January 28, 2013
Earnings Preview—Programming Costs, Sandy, ROI to Dominate
By Joyce Wang
Verizon kicked off a busy 4Q earnings week last Tues with not-too-shabby FiOS results. In addition to management guidance on the next fiscal year, earnings calls from major operators, most of which are scheduled in Feb, are likely to be filled with updates on programming expenses, the impact of Hurricane Sandy and capital returns.
Of all line items, Wells Fargo analysts deem programming costs as most important given the myriad of deals signed within the past 6-12 months. Of the major MSOs, the analysts expect the greatest YOY programming expense growth from DirecTV, followed by Comcast, DISH, Cablevision and Time Warner Cable. Higher costs mean price increases, which can be reflected in revenue trends, Wells Fargo analysts said. Based on estimated YOY revenue growth among the major cable ops, the biggest price increase might come from DirecTV, followed by Comcast, Time Warner Cable and Cablevision.
For the most part, Hurricane Sandy was isolated to 4Q, but Cablevision is most likely to feel the impact a bit longer than the others, the analysts said. "Investors will give a pass to any operational or financial 'misses' this quarter," they said. Of the 3 companies expected to announced incremental capital returns (Comcast, TWC and DirecTV), Comcast is likely to have the greatest acceleration from last year, as TWC and DirecTV are pursuing potential transactions and are approaching their "target leverage ratios," the analysts said.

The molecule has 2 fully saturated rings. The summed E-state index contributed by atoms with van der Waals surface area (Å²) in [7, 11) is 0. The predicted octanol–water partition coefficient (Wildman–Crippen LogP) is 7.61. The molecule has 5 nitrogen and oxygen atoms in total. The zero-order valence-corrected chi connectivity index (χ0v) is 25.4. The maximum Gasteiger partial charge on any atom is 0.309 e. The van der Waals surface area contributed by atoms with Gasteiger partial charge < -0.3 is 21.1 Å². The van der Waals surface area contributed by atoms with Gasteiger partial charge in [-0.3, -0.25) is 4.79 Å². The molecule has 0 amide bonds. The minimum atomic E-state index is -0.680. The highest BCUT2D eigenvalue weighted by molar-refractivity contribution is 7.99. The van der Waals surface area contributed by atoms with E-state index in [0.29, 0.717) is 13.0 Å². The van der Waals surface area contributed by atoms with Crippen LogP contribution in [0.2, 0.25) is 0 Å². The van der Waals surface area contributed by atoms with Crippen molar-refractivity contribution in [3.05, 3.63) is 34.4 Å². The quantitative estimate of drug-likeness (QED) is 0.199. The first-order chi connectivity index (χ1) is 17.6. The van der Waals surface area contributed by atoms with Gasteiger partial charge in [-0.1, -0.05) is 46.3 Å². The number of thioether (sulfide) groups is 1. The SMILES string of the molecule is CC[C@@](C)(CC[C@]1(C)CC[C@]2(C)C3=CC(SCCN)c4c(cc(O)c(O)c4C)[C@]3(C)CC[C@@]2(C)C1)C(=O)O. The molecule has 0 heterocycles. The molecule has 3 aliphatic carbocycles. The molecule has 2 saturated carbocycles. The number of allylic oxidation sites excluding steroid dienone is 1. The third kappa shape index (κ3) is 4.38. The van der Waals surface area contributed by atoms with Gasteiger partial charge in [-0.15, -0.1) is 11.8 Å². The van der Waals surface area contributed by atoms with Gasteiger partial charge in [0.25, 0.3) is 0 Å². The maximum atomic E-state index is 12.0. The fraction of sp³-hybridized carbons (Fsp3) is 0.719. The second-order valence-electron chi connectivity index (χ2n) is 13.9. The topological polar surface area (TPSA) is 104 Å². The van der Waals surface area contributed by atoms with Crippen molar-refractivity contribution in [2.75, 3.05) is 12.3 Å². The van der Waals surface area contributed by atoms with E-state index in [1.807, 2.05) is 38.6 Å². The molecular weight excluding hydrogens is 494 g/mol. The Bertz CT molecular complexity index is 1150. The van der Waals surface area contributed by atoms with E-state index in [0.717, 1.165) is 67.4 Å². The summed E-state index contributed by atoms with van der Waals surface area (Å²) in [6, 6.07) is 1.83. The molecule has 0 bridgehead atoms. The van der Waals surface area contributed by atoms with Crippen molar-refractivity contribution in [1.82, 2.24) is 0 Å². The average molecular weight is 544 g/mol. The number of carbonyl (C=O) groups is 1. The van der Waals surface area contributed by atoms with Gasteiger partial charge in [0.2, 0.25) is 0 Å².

What about programmers? Time Warner's margins will face pressure as content costs rise, according to Bernstein Research analysts. At Turner, affil fees will grow at about the same rate as operating expenses, with advertising growing more slowly, they said. HBO is expected to face difficulties growing subs or pricing "in a world that includes multiple SVOD entrants at significantly lower price points," while cost pressures are expected to intensify.
Analysts were a bit perplexed by Time Warner's decision to start putting kids content on Netflix. "We don't understand why it's worth putting ratings and ad revenue at risk, especially at this moment in time when Nickelodeon is vulnerable, to pursue a few extra pennies from Netflix," Bernstein said in a research note. Meanwhile, Goldman Sachs analysts said Viacom' s stepped-up investment in Nick programming will likely keep driving ratings higher. Even Nick's golden oldies are pulling through. "SpongeBob" was one of the top 5 cable program last week.
Editor's Note: This story originally appeared in CableFAX Daily. Go here to subscribe.